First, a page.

"And he carried me away in the spirit to a great and high mountain, and showed me that great city, the holy Jerusalem, descending out of heaven from God, having the glory of God: and her light was like unto a stone most precious, even like a jasper stone, clear as crystal; and had a wall great and high, and had twelve gates, and at the gates twelve angels, and names written thereon, which are the names of the twelve tribes of the children of Israel: On the east three gates; on the north three gates; on the south three gates; and on the west three gates. And the wall of the city had twelve foundations, and in them the names of the twelve apostles of the Lamb. And he that talked with me had a golden reed to measure the city, and the gates thereof, and the wall thereof. And the city lieth foursquare, and the length is as large as the breadth: and he measured the city with the reed, twelve thousand furlongs. The length and the breadth and the height of it are equal. And he measured the wall thereof, an hundred and forty and four cubits, according to the measure of a man, that is, of the angel." – Revelation 21:10-17.

St. John the Divine wrote the Biblical Book of Revelation, and here Abdu’l-Baha reveals the true meaning of St. John’s symbolic words:

"Accordingly did Saint John the Divine tell of twelve gates in his vision, and twelve foundations. By ‘that great city, the holy Jerusalem, descending out of heaven from God’ is meant the holy Law of God, and this is set forth in many Tablets and still to be read in the Scriptures of the Prophets of the past …. The meaning of the passage is that this heavenly Jerusalem hath twelve gates, through which the blessed enter into the City of God. These gates are souls who are as guiding stars, as portals of knowledge and grace; and within these gates there stand twelve angels. By ‘angel’ is meant the power of the confirmations of God—that the candle of God’s confirming power shineth out from the lamp-niche of those souls—meaning that every one of those beings will be granted the most vehement confirming support." – Abdu’l-Baha, Selections from the Writings of Abdu’l-Baha, pp. 165-166.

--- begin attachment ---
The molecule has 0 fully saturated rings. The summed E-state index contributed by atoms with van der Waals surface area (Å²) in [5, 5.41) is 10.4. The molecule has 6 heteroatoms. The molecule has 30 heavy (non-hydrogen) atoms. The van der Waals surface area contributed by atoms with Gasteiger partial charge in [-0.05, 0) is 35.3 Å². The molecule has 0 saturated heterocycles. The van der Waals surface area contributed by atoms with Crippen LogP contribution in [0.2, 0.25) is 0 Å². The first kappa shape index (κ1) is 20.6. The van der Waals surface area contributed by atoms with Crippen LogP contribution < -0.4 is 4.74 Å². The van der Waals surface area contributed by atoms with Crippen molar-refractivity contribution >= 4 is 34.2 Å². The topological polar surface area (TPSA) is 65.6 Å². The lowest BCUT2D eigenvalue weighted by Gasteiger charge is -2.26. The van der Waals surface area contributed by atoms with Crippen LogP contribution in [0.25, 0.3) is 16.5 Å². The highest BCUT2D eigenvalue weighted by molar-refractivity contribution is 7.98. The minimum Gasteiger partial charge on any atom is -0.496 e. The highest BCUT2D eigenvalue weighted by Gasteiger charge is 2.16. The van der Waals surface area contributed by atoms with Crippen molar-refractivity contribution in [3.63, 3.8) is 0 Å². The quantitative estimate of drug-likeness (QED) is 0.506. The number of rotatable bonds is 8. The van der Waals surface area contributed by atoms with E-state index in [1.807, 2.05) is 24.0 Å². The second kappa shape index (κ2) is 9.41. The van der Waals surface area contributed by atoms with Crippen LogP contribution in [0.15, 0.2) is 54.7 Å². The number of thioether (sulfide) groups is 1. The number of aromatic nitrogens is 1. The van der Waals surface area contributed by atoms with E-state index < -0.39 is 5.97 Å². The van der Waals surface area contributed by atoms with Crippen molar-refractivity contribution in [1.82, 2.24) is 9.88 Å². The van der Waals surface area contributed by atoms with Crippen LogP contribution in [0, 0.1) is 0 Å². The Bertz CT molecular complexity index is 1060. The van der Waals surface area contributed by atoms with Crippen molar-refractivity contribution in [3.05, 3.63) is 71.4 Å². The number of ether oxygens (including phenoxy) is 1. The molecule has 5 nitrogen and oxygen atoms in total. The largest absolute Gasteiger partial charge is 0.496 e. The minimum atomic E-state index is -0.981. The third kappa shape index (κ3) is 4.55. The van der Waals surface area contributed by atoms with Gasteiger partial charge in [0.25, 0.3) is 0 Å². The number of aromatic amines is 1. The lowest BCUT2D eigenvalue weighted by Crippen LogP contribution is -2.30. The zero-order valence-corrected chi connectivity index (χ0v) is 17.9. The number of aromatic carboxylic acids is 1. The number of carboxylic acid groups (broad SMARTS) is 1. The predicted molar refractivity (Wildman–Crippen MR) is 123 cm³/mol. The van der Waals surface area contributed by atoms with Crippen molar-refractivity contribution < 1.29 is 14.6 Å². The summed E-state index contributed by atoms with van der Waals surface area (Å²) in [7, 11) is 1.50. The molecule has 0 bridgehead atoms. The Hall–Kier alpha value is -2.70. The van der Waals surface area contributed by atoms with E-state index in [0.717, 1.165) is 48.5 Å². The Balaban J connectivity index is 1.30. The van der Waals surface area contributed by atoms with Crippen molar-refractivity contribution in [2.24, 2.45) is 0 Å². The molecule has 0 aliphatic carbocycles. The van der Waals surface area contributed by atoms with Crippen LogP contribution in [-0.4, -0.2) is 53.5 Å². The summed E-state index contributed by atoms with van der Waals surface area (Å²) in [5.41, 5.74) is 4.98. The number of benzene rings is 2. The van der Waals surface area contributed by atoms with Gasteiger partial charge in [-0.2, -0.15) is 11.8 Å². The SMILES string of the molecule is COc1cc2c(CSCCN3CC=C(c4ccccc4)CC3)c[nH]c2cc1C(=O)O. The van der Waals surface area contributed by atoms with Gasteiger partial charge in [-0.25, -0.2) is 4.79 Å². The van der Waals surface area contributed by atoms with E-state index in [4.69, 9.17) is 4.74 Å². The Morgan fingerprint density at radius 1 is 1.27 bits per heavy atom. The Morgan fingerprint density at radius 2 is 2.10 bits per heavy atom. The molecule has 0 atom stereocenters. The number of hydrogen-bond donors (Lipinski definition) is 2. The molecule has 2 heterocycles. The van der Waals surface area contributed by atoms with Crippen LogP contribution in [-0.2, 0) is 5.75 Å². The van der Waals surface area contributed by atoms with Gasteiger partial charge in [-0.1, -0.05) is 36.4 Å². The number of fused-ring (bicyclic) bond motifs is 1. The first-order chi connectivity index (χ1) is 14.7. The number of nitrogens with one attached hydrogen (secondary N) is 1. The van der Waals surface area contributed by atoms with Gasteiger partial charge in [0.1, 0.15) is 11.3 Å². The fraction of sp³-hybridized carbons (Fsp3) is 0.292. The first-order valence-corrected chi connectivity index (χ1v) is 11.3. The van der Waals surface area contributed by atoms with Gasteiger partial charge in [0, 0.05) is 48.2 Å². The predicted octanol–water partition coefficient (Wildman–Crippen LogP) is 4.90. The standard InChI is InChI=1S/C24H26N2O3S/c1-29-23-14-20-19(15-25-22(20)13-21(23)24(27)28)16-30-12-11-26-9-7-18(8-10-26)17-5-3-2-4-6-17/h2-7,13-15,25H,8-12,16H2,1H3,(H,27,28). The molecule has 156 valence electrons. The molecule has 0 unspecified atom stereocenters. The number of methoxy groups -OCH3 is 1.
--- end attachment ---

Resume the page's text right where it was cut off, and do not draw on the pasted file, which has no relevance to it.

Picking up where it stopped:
Source: Do Angels Really Exist? Rodney Richards May 12. 2017. Part 2 In Series The Dawning Points of God’s Spiritual Bestowals.

We receive the confirmations of God and His celestial powers, those heavenly angels, from the messengers of God, the prophets and founders of the world’s great Faiths:

Abraham, Krishna, Moses, Buddha, Zoroaster, Christ, Muhammad, the Bab and now Baha’u’llah—all have given humanity the laws of God according to the needs and requirements of the time and place they appeared.

All have served as “portals of knowledge and grace” and all have shone as guiding stars to all humanity.

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Rose Garden Tea & Porcelain Dordrecht:

Address: 14 Grotekerksbuurt, 3311 CB, Dordrecht, The Netherlands.

Phone: 06 -17 35 74 53

E-mail: emvasseghi@gmail.com

Instagram: rosegarden.dordrecht